M390 vs N690 | Unveiling The Hidden Differences

M390 vs. N690 steel arguments frequently spark heated debates among knife lovers and metallurgy experts. Both are admired for their remarkable performances, but what distinguishes them? In this detailed article, we’ll look at the differences between M390 and N690 steel, their uses, and commonly asked questions to help you decide which steel is best for your knives.

M390 vs N690

Understanding M-390 Steel

M390 is a high-performance powder metallurgy stainless steel known for its excellent corrosion resistance, edge retention, and toughness. Bohler-Uddeholm created it as part of a series of premium steels suited for demanding applications with critical performance.

Properties of M390:

Edge Retention: 

One of the most notable qualities of the M390 is its excellent edge retention. Because of its high carbon concentration and small grain structure, the M390 retains an edge very well, making it a favorite among knife manufacturers and consumers.

Corrosion Resistance: 

M390 is highly corrosion resistant, making it ideal for use in areas with widespread moisture and severe conditions.


Despite its hardness, M390 retains a substantial amount of toughness, allowing knives manufactured from this steel to resist vigorous use without chipping or breaking.

M390 steel is commonly used in high-end folding, fixed-blade knives, and bespoke designs. Its edge retention, corrosion resistance, and hardness make it an excellent choice for outdoor lovers, professional cooks, and collectors looking for high-performance blades.

N690 Steel: Overview

Bohler-Uddeholm’s N690 stainless steel is a popular choice for knife makers. It has a well-balanced mix of edge retention, corrosion resistance, and sharpenability, making it a favorite option among knife producers and users worldwide.

Properties of N690:

Edge Retention: 

While not as well known for edge retention as M390, N690 performs admirably. It keeps a sharp edge even after lengthy use, needing less sharpening than many other stainless steels.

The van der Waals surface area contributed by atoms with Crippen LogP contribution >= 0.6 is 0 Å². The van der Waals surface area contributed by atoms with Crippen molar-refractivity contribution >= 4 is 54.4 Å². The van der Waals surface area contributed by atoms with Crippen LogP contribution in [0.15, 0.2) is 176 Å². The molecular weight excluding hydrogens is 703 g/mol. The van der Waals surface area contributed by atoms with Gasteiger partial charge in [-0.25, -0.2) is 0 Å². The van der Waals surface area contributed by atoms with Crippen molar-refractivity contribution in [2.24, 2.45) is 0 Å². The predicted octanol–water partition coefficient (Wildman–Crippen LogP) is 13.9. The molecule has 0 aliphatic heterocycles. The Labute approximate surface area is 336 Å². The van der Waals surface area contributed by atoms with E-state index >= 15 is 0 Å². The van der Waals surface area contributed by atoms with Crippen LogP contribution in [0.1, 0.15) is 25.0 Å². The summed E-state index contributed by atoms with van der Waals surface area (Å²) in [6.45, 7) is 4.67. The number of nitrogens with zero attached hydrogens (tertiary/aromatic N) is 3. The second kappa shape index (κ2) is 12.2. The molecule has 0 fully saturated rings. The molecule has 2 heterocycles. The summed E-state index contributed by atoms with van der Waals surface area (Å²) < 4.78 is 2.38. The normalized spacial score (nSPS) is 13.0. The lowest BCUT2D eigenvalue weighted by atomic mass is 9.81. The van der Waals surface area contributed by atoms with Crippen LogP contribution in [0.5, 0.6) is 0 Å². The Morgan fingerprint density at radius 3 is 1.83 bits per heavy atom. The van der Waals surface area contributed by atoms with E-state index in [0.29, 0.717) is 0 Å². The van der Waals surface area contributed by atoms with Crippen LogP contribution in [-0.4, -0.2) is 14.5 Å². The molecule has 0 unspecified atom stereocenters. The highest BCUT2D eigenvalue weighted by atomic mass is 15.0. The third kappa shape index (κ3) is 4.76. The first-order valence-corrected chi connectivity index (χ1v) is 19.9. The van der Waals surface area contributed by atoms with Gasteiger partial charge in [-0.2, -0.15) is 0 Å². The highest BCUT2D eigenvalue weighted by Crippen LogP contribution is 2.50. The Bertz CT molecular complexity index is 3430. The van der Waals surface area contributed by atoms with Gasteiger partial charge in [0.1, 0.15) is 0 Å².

Corrosion Resistance: 

N690, like M390, has high corrosion resistance, making it appropriate for use in maritime situations and other settings where moisture is problematic.

One of the most notable qualities of the N690 is its ease of sharpening. With the correct equipment and procedures, it can be swiftly polished to a razor-sharp edge, making it desirable to users who wish to keep their knives in good condition.

Applications for N690:

N690 steel is widely used in various knives, including hunting knives, tactical blades, and daily carry (EDC) folders. Its balanced performance makes it a flexible choice for consumers looking for a dependable blade that can thrive in various jobs and settings.

Key Differences Between M390 and N690

Chemical composition

M390 is a high-carbon stainless steel that includes chromium, molybdenum, vanadium, and tungsten. Its exact composition leads to superior edge retention and corrosion resistance.

N690 includes chromium, molybdenum, and vanadium, although in somewhat different amounts than M390. It often has a reduced carbon concentration, affecting edge retention and sharpenability.

Edge Retention vs Sharpenability


Known for its exceptional edge retention, M390 performs in circumstances where long-term sharpness is crucial. However, its extreme hardness may need additional work and specialist equipment to sharpen adequately.


While it may not have the same edge retention as M390, it strikes a nice compromise between edge retention and ease of sharpening. It may require more regular touch-ups, but it is often more forgiving in terms of care.

Toughness and Impact Resistance

Despite its high hardness, M390 retains a substantial degree of toughness, allowing blades manufactured from this steel to resist rigorous tasks without chipping or breaking.


N690 has good toughness, although it may be weaker than M390 under harsh situations. Nonetheless, it is durable enough for most daily jobs and outdoor activities.

Frequently Asked Questions.

Which steel is better: M390 or N690?

The answer depends on your priorities. If you value edge retention and corrosion resistance above everything else, the M390 is a better option. However, if you value ease of sharpening and a decent mix of performance features, the N690 may be a better choice.

Are there major pricing variations between knives produced from M390 and N690?

Knives made in M390 are often more expensive due to the steel’s costly manufacturing method and premium qualities. N690 knives are often less expensive while yet provide excellent performance.

Can I sharpen N690 and M390 steel at home?

While both steels may be sharpened at home with the proper tools and procedures, M390 may need more work and specialist pointing equipment due to its greater hardness. Most users, however, find it easier to sharpen the N690.


The choice between M390 and N690 is subjective and depends on personal tastes and requirements. Whether you value edge retention, ease of sharpening, or overall performance, both m390 vs n690 steels have excellent features that appeal to a wide spectrum of knife aficionados. Understanding the differences between each steel and evaluating your intended use will allow you to decide and choose the best steel for your next knife purchase or project. 

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